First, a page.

It took two and a half years to get satisfaction from Beacon House. We booked for 2020 but then Covid-19 struck and so we rebooked for 2021 but that week also fell victim to restrictions, so we rebooked for 2022 and were finally able to take up residence in June. The attraction of the Bay View room and the claims regarding the breakfasts were the reasons for our choice. We were not disappointed and it was well worth the wait.
The property has a suitably maritime heritage, having once been the home of a trawler owner, and it bears its status with ever-so-slightly understated arrogance, cresting the eastern escarpment embracing the bay at Brixham in Devon, on the south coast of England. The owners had hoisted a Jubilee Jack, from the balcony – our balcony for the week – and that was sufficient to draw attention to its noble elevation. It stands secure in its status, solid, upright and confident. It commands the prospect and we were there to occupy the top cabin.
Being ensconced in the attic, the room was vertically compact in places with a couple of head-banging hazards clearly labelled but not always avoided. In the main, it was adequately spacious and very tastefully laid out. The balcony was more generous than we anticipated and the view was truly spectacular, presenting an uninterrupted panorama of the marina and harbour and the entire sweep of the opposite peninsular. A telescope and pair of binoculars were thoughtfully provided.
One unexpected treat was the Springwatch bonus. Our view encompassed at least a dozen rooftop nests of herring gulls, many with chicks. This may not prove to everyone’s taste, and it has to be said they are no respecters of downtime when it comes to their yelling, but we found them fascinating.
Our hosts were Hervé and Nathalie, a partnership well-versed in hospitality, having served in several acclaimed establishments. There’s more than a hint of Hercule Poirot about Hervé, (though he hails from Brittany, not Belgium) while the multilingual Nathalie exudes style, even in the way she arranges the condiments. She fosters fresh ingredients too, some from the herb garden and others, such as the elderflowers for the exquisite porridge sauce, foraged from the nearby aptly named Berry Head. The breakfasts were the finest we had ever experienced in any holiday accommodation, unique in composition, cooked with consummate skill and served with panache.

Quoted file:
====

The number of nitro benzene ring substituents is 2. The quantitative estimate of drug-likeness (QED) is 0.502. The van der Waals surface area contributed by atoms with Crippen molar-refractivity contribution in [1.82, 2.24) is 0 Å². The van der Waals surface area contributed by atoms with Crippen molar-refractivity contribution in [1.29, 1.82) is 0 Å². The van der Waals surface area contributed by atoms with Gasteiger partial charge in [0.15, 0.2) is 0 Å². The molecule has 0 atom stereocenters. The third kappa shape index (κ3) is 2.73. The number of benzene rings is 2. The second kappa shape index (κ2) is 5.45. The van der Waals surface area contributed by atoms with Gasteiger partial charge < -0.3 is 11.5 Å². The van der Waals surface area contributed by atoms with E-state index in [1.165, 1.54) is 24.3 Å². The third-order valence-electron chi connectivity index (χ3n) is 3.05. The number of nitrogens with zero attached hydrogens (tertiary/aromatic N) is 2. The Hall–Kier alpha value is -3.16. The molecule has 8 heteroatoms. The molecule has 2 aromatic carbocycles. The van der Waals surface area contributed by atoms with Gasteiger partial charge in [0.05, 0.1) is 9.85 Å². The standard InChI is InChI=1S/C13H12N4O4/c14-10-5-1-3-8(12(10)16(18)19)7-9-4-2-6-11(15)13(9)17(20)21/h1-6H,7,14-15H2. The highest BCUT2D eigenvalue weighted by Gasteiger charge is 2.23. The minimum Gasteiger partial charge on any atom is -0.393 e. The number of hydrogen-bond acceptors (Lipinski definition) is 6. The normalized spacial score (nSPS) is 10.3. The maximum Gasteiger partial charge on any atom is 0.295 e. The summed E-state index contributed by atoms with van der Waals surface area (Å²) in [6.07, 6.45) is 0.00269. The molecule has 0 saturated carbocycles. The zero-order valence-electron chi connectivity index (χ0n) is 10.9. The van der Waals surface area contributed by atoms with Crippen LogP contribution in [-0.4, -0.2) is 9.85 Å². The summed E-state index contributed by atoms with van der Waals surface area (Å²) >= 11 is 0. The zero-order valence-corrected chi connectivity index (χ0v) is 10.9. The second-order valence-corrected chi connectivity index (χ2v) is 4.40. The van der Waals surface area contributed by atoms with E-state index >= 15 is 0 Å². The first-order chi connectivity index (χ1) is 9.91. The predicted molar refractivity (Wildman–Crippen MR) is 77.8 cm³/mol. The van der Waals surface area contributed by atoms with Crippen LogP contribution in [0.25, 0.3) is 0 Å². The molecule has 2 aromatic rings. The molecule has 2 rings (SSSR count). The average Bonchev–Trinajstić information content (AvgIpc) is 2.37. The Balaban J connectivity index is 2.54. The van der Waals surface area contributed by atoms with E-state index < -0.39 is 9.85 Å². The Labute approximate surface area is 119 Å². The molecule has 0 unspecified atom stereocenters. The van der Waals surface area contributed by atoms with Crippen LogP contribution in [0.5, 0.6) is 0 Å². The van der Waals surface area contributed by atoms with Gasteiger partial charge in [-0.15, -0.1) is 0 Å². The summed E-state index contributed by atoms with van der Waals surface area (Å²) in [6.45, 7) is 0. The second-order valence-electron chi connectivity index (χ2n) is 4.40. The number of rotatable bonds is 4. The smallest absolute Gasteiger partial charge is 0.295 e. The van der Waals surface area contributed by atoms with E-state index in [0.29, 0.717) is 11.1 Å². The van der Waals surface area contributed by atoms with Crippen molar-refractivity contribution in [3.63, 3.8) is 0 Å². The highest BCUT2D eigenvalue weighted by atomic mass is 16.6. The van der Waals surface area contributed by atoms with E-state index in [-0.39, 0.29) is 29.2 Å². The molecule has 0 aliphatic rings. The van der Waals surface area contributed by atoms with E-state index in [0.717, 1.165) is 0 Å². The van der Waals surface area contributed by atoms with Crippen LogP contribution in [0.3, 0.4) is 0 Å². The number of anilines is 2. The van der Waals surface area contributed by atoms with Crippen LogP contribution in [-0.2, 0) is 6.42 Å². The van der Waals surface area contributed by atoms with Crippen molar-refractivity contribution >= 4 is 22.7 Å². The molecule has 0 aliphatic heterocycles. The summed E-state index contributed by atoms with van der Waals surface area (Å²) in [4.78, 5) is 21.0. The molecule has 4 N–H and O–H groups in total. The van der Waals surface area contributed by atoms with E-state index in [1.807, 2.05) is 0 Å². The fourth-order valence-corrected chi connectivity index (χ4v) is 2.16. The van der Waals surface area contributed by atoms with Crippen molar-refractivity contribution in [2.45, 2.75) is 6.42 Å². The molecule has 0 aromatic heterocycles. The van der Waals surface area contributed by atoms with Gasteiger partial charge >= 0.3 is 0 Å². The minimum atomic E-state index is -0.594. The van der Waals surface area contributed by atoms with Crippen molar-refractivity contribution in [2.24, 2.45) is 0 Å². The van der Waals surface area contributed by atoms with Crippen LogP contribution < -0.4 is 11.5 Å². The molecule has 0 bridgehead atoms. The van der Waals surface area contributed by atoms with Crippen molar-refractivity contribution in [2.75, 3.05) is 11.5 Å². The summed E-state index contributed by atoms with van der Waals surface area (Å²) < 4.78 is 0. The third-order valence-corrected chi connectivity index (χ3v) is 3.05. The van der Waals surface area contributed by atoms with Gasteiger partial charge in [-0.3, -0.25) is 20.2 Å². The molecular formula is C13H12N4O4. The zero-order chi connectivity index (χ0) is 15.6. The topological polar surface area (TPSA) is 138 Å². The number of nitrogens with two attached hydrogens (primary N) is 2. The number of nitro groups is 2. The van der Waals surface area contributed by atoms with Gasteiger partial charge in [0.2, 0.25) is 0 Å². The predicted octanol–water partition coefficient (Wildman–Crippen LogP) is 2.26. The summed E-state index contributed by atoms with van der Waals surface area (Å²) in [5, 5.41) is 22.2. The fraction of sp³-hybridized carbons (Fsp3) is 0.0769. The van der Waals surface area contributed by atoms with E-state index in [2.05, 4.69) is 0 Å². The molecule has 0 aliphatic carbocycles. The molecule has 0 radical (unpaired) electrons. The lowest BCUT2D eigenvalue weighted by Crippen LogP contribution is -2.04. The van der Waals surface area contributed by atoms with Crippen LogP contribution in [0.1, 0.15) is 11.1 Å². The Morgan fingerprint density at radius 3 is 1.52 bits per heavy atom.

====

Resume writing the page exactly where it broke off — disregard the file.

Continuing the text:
One consequence of the elevated location is that, while the harbour and town centre are but five minutes’ walk away, some could find the return climb demanding by foot and a tad tricky by car for those unfamiliar with tightly curved and narrow domestic roads. That aside, Beacon House is a truly splendid place to stay for Bed and Breakfast in Brixham. The hosts were charming and informative with respect to local knowledge and have a unique approach to breakfast cuisine.
Brixham is a good base for exploring South Devon, close to traditional seaside haunts if that’s your kind of thing, but handy too, for the more bohemian towns that fringe the southern bounds of Dartmoor.